Revisiting How to Express Termination with Prior Notice

I love it when after writing about a usage and describing it as awkward, I’m able to demonstrate that it’s not only awkward, it can also lead to fights. Today’s example of that is my December 2015 post about how to express termination with prior notice (here).

Today a reader emailed me as follows:

Suppose a termination provision of a contract reads, “After August 1, 2016, either party may terminate this Agreement, without cause, upon 180 days advance written notice to the other party.” Thus, would the earliest that a party is able to terminate the contract be:

(A) on August 1, 2016 (thereby providing the notice on February 3, 2016); or

(B) on January 28, 2017 (thereby providing the notice on August 1, 2016).

Interesting question! As discussed in my post, it’s conventional to refer to termination upon giving notice, which suggests that you’re terminating when you give notice. By that standard, under the provision cited by my reader you couldn’t terminate before you send the notice. On the other hand, as a matter of logic, termination doesn’t happen when you give notice—it happens 180 later. So I say it’s unclear what a court would say if it were called on to decide the earliest you could terminate.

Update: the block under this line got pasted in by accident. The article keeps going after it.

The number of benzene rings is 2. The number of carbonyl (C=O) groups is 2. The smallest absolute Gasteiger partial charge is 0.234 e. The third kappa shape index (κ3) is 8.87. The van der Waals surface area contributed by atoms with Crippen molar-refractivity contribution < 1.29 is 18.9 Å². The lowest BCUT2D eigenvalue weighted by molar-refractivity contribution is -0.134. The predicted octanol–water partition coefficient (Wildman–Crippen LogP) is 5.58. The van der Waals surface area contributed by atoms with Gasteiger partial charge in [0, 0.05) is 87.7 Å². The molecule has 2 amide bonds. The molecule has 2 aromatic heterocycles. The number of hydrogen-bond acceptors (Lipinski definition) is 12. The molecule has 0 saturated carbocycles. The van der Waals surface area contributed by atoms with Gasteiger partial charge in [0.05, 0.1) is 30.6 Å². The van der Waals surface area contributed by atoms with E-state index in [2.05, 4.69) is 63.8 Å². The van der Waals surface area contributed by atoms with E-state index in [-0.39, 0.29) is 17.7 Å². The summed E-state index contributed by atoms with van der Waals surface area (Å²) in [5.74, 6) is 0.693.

This example involves awkwardness morphing into something that could lead to a dispute. Following the approach recommended in my December 2015 post would yield the following alternative:

If after [August 1, 2016,] [January 28, 2017,] either party notifies the other that it wants to terminate this agreement in accordance with this section X, this agreement will terminate at midnight at the end of the 180th day after the day the other party receives that notice.

It allows you to specify clearly which meaning you have in mind. No confusion, no possibility of a dispute.

About the author

Ken Adams is the leading authority on how to say clearly whatever you want to say in a contract. He’s author of A Manual of Style for Contract Drafting, and he offers online and in-person training around the world. He’s also chief content officer of LegalSifter, Inc., a company that combines artificial intelligence and expertise to assist with review of contracts.